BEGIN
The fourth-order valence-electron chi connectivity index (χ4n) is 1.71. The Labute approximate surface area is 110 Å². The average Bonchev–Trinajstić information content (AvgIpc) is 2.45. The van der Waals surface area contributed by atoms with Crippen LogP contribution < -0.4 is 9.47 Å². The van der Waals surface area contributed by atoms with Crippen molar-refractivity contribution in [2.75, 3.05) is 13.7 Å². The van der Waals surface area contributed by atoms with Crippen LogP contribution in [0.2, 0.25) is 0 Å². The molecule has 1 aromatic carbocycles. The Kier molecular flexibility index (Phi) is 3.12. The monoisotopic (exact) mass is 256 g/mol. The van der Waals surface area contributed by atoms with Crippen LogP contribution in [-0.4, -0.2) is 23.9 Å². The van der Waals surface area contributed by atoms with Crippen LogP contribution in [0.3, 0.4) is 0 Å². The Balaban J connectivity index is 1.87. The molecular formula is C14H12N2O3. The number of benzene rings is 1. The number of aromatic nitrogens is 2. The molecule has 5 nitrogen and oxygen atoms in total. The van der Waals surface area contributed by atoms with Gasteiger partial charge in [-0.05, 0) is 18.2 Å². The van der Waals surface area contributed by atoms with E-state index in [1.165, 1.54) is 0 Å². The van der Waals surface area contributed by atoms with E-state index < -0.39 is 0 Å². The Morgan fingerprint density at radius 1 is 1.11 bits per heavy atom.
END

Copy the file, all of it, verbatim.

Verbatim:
The fourth-order valence-electron chi connectivity index (χ4n) is 1.71. The Labute approximate surface area is 110 Å². The average Bonchev–Trinajstić information content (AvgIpc) is 2.45. The van der Waals surface area contributed by atoms with Crippen LogP contribution < -0.4 is 9.47 Å². The van der Waals surface area contributed by atoms with Crippen molar-refractivity contribution in [2.75, 3.05) is 13.7 Å². The van der Waals surface area contributed by atoms with Crippen LogP contribution in [0.2, 0.25) is 0 Å². The molecule has 1 aromatic carbocycles. The Kier molecular flexibility index (Phi) is 3.12. The monoisotopic (exact) mass is 256 g/mol. The van der Waals surface area contributed by atoms with Crippen LogP contribution in [-0.4, -0.2) is 23.9 Å². The van der Waals surface area contributed by atoms with Crippen LogP contribution in [0.3, 0.4) is 0 Å². The Balaban J connectivity index is 1.87. The molecular formula is C14H12N2O3. The number of benzene rings is 1. The number of aromatic nitrogens is 2. The molecule has 5 nitrogen and oxygen atoms in total. The van der Waals surface area contributed by atoms with Gasteiger partial charge in [-0.05, 0) is 18.2 Å². The van der Waals surface area contributed by atoms with E-state index in [1.165, 1.54) is 0 Å². The van der Waals surface area contributed by atoms with E-state index < -0.39 is 0 Å². The Morgan fingerprint density at radius 1 is 1.11 bits per heavy atom.